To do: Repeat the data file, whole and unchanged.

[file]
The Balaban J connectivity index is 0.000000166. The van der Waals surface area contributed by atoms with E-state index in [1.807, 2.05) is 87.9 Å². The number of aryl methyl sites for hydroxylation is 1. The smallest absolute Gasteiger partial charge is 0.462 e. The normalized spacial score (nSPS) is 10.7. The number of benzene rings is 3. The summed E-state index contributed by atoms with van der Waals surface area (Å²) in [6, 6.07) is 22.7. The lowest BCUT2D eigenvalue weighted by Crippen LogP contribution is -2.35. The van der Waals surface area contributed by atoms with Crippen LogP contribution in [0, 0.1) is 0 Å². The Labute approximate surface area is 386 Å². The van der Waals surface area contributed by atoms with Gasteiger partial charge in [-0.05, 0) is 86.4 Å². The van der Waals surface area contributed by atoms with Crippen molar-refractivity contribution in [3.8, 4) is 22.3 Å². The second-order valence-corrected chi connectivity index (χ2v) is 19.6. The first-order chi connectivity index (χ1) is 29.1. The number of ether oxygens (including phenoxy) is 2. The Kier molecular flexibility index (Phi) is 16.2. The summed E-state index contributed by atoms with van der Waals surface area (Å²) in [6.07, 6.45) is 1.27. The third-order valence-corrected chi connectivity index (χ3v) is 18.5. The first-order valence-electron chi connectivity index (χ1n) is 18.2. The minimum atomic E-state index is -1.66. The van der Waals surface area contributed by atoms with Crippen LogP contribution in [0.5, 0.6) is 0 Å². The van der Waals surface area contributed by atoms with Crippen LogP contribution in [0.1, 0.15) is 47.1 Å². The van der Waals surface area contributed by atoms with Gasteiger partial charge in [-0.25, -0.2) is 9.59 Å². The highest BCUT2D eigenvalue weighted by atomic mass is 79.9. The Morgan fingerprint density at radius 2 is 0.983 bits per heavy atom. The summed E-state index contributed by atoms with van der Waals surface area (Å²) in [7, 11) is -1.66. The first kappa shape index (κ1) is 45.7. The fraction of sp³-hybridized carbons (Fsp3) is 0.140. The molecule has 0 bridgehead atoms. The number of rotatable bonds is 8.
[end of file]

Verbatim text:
The Balaban J connectivity index is 0.000000166. The van der Waals surface area contributed by atoms with E-state index in [1.807, 2.05) is 87.9 Å². The number of aryl methyl sites for hydroxylation is 1. The smallest absolute Gasteiger partial charge is 0.462 e. The normalized spacial score (nSPS) is 10.7. The number of benzene rings is 3. The summed E-state index contributed by atoms with van der Waals surface area (Å²) in [6, 6.07) is 22.7. The lowest BCUT2D eigenvalue weighted by Crippen LogP contribution is -2.35. The van der Waals surface area contributed by atoms with Crippen LogP contribution in [0, 0.1) is 0 Å². The Labute approximate surface area is 386 Å². The van der Waals surface area contributed by atoms with Gasteiger partial charge in [-0.05, 0) is 86.4 Å². The van der Waals surface area contributed by atoms with Crippen molar-refractivity contribution in [3.8, 4) is 22.3 Å². The second-order valence-corrected chi connectivity index (χ2v) is 19.6. The first-order chi connectivity index (χ1) is 29.1. The number of ether oxygens (including phenoxy) is 2. The Kier molecular flexibility index (Phi) is 16.2. The summed E-state index contributed by atoms with van der Waals surface area (Å²) in [6.07, 6.45) is 1.27. The third-order valence-corrected chi connectivity index (χ3v) is 18.5. The first-order valence-electron chi connectivity index (χ1n) is 18.2. The minimum atomic E-state index is -1.66. The van der Waals surface area contributed by atoms with Crippen LogP contribution in [0.5, 0.6) is 0 Å². The van der Waals surface area contributed by atoms with Crippen LogP contribution in [0.1, 0.15) is 47.1 Å². The van der Waals surface area contributed by atoms with Gasteiger partial charge in [-0.25, -0.2) is 9.59 Å². The highest BCUT2D eigenvalue weighted by atomic mass is 79.9. The Morgan fingerprint density at radius 2 is 0.983 bits per heavy atom. The summed E-state index contributed by atoms with van der Waals surface area (Å²) in [7, 11) is -1.66. The first kappa shape index (κ1) is 45.7. The fraction of sp³-hybridized carbons (Fsp3) is 0.140. The molecule has 0 bridgehead atoms. The number of rotatable bonds is 8.